Filing 12

ORDER GRANTING 8 Motion for Summary Judgment. Ordered by US DISTRICT JUDGE MARC THOMAS TREADWELL on 5/23/2016. (tlh)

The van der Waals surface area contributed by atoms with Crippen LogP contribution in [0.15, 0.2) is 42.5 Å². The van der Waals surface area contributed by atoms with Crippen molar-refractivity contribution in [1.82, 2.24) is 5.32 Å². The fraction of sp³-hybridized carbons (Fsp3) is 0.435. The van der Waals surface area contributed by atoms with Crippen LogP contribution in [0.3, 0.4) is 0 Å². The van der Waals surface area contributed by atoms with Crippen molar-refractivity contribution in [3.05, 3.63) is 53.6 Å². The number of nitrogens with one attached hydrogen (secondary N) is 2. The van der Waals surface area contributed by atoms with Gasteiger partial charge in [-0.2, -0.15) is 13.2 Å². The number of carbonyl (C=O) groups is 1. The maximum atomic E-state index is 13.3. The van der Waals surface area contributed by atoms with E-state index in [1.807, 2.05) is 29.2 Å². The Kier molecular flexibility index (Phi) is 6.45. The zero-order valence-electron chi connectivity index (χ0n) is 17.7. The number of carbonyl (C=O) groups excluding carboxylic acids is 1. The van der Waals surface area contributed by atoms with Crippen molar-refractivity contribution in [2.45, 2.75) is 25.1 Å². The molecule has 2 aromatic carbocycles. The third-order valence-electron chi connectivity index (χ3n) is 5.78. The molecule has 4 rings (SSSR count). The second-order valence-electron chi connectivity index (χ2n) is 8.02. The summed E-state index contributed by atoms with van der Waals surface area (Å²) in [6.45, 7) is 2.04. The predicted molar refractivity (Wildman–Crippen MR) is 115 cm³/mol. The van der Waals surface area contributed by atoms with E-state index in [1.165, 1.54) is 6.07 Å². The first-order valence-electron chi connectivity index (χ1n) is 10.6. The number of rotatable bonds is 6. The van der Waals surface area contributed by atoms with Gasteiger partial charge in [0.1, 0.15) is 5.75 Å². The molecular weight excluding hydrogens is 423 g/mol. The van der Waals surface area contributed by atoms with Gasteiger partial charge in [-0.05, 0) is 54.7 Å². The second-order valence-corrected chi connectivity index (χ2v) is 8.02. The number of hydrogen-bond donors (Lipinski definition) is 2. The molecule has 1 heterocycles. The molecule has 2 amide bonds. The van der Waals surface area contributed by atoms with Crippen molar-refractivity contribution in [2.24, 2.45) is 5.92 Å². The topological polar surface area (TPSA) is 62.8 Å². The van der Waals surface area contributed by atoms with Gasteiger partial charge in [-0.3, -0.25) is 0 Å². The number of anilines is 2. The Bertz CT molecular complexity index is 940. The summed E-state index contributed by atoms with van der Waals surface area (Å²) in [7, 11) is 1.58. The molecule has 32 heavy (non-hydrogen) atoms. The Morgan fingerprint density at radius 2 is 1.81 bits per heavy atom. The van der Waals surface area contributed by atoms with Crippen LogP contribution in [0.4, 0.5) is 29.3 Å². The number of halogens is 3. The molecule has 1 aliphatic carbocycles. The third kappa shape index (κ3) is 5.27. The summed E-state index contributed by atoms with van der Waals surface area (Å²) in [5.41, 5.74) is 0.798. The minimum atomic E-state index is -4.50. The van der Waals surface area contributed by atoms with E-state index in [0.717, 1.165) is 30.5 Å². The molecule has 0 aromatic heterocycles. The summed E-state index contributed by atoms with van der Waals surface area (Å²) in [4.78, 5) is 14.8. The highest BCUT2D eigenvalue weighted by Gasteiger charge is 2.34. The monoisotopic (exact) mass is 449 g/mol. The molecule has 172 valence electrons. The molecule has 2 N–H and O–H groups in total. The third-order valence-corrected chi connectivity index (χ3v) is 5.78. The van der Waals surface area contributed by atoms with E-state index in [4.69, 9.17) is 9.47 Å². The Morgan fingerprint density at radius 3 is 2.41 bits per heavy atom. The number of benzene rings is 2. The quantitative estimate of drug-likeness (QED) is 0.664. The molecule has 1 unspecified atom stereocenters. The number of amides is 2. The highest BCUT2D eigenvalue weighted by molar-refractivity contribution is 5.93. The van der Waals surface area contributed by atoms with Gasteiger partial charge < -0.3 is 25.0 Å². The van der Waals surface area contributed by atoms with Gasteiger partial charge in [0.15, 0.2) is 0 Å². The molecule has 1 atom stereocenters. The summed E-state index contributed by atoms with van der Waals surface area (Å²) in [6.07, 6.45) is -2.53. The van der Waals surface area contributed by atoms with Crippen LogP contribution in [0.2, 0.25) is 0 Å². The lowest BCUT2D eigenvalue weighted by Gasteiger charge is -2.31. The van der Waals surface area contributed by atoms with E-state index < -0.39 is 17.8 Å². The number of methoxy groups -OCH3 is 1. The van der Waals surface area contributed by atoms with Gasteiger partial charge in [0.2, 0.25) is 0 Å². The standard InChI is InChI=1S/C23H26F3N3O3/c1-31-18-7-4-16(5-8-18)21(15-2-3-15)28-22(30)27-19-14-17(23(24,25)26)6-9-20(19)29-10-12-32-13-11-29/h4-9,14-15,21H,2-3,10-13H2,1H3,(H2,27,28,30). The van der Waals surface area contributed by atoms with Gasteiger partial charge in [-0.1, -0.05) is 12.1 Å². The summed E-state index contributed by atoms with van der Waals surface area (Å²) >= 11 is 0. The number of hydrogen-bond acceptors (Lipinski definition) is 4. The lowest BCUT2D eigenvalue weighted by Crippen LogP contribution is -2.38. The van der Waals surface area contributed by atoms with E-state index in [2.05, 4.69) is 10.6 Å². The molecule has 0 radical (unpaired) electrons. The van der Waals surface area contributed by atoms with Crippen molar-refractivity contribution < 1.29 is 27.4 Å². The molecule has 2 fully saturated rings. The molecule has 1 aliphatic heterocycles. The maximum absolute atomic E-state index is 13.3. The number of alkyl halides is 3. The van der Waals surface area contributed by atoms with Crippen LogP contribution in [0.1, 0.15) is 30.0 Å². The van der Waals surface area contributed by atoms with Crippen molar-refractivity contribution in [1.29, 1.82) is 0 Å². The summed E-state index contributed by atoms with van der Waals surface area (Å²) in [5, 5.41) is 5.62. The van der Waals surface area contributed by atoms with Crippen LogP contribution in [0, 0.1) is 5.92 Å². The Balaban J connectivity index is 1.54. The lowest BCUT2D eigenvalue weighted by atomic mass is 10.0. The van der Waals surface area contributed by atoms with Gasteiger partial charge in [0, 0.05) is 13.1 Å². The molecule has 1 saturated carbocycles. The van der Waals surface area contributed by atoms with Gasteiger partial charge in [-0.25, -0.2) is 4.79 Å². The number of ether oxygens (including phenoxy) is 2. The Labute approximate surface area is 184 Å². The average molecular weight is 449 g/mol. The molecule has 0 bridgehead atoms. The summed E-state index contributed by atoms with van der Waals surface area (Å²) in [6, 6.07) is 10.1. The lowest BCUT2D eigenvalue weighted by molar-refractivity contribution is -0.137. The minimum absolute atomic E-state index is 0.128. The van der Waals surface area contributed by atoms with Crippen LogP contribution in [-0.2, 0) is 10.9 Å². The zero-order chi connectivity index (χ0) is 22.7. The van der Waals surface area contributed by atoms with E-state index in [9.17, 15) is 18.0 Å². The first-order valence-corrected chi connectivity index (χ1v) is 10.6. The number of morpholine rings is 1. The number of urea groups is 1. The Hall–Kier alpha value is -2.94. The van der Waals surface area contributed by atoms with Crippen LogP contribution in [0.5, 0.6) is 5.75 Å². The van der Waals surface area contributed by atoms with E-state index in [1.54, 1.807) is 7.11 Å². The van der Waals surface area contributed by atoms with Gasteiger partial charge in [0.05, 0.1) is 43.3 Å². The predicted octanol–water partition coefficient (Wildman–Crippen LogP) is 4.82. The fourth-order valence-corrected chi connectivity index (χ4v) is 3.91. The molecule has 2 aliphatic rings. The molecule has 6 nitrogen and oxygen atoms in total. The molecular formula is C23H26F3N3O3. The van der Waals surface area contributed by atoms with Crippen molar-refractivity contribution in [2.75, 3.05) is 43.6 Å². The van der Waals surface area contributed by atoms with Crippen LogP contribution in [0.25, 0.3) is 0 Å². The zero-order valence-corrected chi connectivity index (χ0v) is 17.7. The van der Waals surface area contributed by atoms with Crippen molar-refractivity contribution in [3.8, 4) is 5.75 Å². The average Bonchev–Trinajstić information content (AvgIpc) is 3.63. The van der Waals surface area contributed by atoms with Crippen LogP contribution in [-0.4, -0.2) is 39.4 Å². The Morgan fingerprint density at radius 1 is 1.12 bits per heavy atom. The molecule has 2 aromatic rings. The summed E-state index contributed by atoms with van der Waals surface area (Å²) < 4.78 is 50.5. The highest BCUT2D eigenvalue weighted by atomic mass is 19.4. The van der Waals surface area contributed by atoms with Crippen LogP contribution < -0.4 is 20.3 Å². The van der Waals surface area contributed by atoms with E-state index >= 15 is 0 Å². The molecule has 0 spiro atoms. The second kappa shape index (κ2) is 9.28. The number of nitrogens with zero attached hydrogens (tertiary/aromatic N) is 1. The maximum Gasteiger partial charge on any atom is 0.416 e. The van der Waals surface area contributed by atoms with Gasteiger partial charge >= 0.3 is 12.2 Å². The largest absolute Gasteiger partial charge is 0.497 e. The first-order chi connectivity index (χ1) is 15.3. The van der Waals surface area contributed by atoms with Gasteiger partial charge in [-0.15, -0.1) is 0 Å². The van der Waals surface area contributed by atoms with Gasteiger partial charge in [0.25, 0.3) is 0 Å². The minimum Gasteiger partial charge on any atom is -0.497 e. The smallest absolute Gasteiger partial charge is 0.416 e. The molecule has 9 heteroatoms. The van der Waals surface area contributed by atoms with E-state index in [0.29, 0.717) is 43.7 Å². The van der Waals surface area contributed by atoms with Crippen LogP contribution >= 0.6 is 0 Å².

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IN THE UNITED STATES DISTRICT COURT FOR THE MIDDLE DISTRICT OF GEORGIA MACON DIVISION JANE K. RAMAGE, Plaintiff, v. VARIETY WHOLESALERS, INC. d/b/a ROSES EXPRESS, Defendant. ) ) ) ) ) ) ) ) ) ) ) CIVIL ACTION NO. 5:15-CV-334(MTT) ORDER Defendant Variety Wholesalers, Inc. has moved for summary judgment in this slip and fall case. (Doc. 8). Likely for reasons that will become apparent, Plaintiff Jane K. Ramage did not respond to Defendant’s motion.1 That alone may well be enough to entitle the Defendant to judgment in its favor. Compare Davis v. Coca-Cola Bottling Co. Consol., 516 F.3d 955, 971 n.36 (11th Cir. 2008) (“[The Plaintiff] did not defend the claim on summary judgment; he thus abandoned it.”), abrogated on other grounds by Ashcroft v. Iqbal, 556 U.S. 662 (2009), with United States v. One Piece of Real Prop. Located at 5800 74th Ave., Miami, Fla., 363 F.3d 1099, 1101 (11th Cir. 2004). However, it is the Court’s practice in such situations to review the record to determine whether summary judgment is appropriate under Fed. R. Civ. P. 56. Here, that review will be brief. 1 Ramage also failed to respond to the Defendant’s statement of material facts. Local Rule 56 provides that “[a]ll material facts contained in the movant’s statement which are not specifically controverted by specific citation to particular parts of materials in the record shall be deemed to have been admitted, unless otherwise appropriate.” Accordingly, the facts contained in the Defendant’s statement are deemed admitted. On a sunny day, Ramage was walking on a sidewalk in front of the Defendant’s Roses Express store. (Docs. 8 ¶¶ 1-2, 6; 8-1 ¶ 2; 11 at 22:13-22, 91:25-92:7). Sometime before that, the Defendant’s employee had watered plants on display in front of the store and had dutifully placed a sign warning the public that the sidewalk was wet. (Docs. 8 ¶ 12; 8-1 ¶¶ 5, 15). Ramage does not contend that the wet sidewalk caused her to fall; rather, she contends that the wet floor sign caused her to fall. (Docs. 8 ¶ 2; 11 at 73:5-6, 86:2-15, 87:3-13, 91:13-15). The Defendant’s surveillance video confirms this. (Doc. 8-4). Although Ramage agrees that the yellow wet floor sign was open and obvious and that she clearly should have seen it, she nevertheless contends that the Defendant should have warned her that the warning sign was present. (Docs. 8 ¶¶ 5, 10, 16-17; 11 at 84:23-85:6, 92:12-18). That’s right, Ramage wanted a warning sign for the warning sign. In short, this case sounds like the warm-up joke for a defense lawyer’s continuing legal education lecture. It’s funny, but it’s not a case for a jury. See McLemore v. Genuine Parts Co., 313 Ga. App. 641, 644, 722 S.E.2d 366, 369 (2012) (affirming summary judgment for the defendant when the hazard was “open and obvious, and thus in the exercise of ordinary care, [the plaintiff] could have avoided it” and stating “[t]here is no duty to warn of the obvious” (internal quotation marks and citation omitted)). The Defendant’s motion is GRANTED. SO ORDERED, this 23rdday of May, 2016. S/ Marc T. Treadwell MARC T. TREADWELL, JUDGE UNITED STATES DISTRICT COURT -2-

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